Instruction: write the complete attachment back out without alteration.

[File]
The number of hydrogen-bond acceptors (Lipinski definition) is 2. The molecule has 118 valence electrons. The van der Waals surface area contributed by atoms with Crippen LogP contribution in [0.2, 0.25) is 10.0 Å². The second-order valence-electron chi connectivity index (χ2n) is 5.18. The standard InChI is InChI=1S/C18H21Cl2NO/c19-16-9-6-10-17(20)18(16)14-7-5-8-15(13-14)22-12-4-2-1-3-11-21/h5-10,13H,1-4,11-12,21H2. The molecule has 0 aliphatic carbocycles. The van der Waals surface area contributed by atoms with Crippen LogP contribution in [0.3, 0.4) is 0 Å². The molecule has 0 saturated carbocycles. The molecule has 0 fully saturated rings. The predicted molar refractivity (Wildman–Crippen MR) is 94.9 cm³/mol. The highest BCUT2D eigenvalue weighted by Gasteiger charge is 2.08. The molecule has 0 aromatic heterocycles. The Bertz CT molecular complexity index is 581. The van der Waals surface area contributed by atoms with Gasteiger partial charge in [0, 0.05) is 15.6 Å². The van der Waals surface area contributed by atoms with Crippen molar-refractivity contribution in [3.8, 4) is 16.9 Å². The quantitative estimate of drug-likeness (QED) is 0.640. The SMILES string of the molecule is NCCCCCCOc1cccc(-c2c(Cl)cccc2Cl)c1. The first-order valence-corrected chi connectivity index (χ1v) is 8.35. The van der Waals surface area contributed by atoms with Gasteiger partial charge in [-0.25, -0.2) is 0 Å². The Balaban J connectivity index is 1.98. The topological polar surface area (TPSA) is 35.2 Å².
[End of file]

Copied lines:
The number of hydrogen-bond acceptors (Lipinski definition) is 2. The molecule has 118 valence electrons. The van der Waals surface area contributed by atoms with Crippen LogP contribution in [0.2, 0.25) is 10.0 Å². The second-order valence-electron chi connectivity index (χ2n) is 5.18. The standard InChI is InChI=1S/C18H21Cl2NO/c19-16-9-6-10-17(20)18(16)14-7-5-8-15(13-14)22-12-4-2-1-3-11-21/h5-10,13H,1-4,11-12,21H2. The molecule has 0 aliphatic carbocycles. The van der Waals surface area contributed by atoms with Crippen LogP contribution in [0.3, 0.4) is 0 Å². The molecule has 0 saturated carbocycles. The molecule has 0 fully saturated rings. The predicted molar refractivity (Wildman–Crippen MR) is 94.9 cm³/mol. The highest BCUT2D eigenvalue weighted by Gasteiger charge is 2.08. The molecule has 0 aromatic heterocycles. The Bertz CT molecular complexity index is 581. The van der Waals surface area contributed by atoms with Gasteiger partial charge in [0, 0.05) is 15.6 Å². The van der Waals surface area contributed by atoms with Crippen molar-refractivity contribution in [3.8, 4) is 16.9 Å². The quantitative estimate of drug-likeness (QED) is 0.640. The SMILES string of the molecule is NCCCCCCOc1cccc(-c2c(Cl)cccc2Cl)c1. The first-order valence-corrected chi connectivity index (χ1v) is 8.35. The van der Waals surface area contributed by atoms with Gasteiger partial charge in [-0.25, -0.2) is 0 Å². The Balaban J connectivity index is 1.98. The topological polar surface area (TPSA) is 35.2 Å².